Mayor Ed Murray unveiled his first ever city budget Monday afternoon, which includes big investments in neighborhoods, an expansion of the Summer Streets program, more funding for protected bike lanes downtown and an expansion of Pronto Cycle Share into the Central District and Yesler Terrace.
But the mayor also noted that some big changes in transportation funding must come next year when the Bridging the Gap property tax levy expires at the end of 2015. Without new funding, the transportation budget will be slashed across the board in 2016. This will be terrible for bike and walk funding as well as needed paving and bridge repair work.
He reiterated his campaign promise to “end the transportation mode wars” by creating an integrated plan for funding all needs, setting the stage for the next transportation funding effort. Stay tuned for more on how to get involved in the building of that effort, which will begin before too long.
Of course, the budget still needs to go through the City Council, which can make changes as they see fit. So stay tuned for that process, as well.
Below is a look as some of the biking and walking changes to the budget.
Bike Share in the CD
By the time the City Council votes on the 2015-16 budget, Pronto Cycle Share will have been operational for about a month. With 50 stations in downtown, South Lake Union, Capitol Hill and the U District, one of the biggest questions people will ask is: Why aren’t there stations in lower income areas like Yesler Terrace and nearby parts of the Central District?
Murray has anticipated these questions by including $600,000 (on top of about $400,000 received in federal grant money) to increase low-income access to the system and expand it into the CD and Yesler Terrace in 2015.
Not only has Murray made launching bike share in 2014 a top transportation priority, but he is also not waiting very long to get expand it into less-served areas near the city center.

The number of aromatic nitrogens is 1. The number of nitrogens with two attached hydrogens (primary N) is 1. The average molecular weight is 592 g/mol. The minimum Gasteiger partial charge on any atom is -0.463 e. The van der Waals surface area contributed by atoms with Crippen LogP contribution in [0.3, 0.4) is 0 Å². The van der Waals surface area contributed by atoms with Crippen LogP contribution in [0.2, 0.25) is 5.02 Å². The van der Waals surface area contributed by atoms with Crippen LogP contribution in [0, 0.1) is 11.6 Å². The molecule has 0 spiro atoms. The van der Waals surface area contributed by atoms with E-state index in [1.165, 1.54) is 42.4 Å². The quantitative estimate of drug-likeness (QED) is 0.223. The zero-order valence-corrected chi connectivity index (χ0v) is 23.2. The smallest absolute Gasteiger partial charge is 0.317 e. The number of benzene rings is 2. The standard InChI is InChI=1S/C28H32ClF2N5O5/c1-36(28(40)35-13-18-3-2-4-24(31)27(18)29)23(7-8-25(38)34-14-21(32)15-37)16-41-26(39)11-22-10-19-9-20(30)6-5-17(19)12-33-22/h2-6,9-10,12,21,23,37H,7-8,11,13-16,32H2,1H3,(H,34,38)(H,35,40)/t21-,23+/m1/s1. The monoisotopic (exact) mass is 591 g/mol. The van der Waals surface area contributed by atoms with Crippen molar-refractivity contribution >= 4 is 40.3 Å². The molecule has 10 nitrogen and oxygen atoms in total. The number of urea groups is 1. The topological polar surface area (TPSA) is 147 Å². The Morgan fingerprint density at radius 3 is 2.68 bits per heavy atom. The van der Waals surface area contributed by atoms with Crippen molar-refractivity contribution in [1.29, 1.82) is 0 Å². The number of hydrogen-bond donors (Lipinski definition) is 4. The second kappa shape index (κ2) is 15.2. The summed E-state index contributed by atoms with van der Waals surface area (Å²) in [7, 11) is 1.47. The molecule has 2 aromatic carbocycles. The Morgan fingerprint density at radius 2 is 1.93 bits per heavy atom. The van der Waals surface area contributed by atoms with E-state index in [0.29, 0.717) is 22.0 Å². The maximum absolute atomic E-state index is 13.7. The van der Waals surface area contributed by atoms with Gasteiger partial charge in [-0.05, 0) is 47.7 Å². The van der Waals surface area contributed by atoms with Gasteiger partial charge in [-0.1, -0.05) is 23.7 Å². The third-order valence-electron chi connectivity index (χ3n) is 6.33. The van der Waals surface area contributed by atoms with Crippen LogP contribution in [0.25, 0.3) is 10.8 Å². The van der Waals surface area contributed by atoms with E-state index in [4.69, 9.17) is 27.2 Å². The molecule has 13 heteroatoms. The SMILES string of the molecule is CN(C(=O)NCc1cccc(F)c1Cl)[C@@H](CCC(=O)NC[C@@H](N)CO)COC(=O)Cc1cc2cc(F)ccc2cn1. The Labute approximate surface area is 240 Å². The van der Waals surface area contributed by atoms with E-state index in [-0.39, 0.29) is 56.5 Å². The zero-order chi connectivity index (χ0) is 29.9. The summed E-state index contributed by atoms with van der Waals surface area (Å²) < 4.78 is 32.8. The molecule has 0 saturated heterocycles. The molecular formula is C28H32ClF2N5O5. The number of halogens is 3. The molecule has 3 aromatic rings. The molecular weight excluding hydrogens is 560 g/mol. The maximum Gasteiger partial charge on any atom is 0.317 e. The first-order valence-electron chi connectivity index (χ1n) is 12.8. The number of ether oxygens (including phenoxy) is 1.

Downtown bike lanes
Murray surprised even the most optimistic bike advocates in town when, just months into his term, he announced that he would accelerate protected bike lanes on 2nd Ave. And with the help of a tireless SDOT team, those lanes opened in early September.
The biggest complaint I have heard and continue to hear about the lanes is: Why stop there? Well, Murray does not intend to, so he has included $800,000 in the 2015 budget “for protected bicycle lanes on Second and Fourth Avenues to improve safety for current riders, attract new riders, and signal the City’s commitment to improving bicycle facilities in the center city,” according to the budget proposal.
This money would help the city leverage millions in federal grant funding it has received to design and build a center city protected bike lane network.
The current schedule is to reach out to the community and develop the design for a network of protected bike lanes downtown in 2015, then start rolling them out in 2016 (though we hope the city can accelerate some of the most-needed connections before then).
Murray praised the SDOT staffers who worked their butts off to get the 2nd Ave project open in time near the end of his speech:
I also want to thank a few employees who were critical in successfully completing the Second Avenue Bike Lane Project a year ahead of schedule.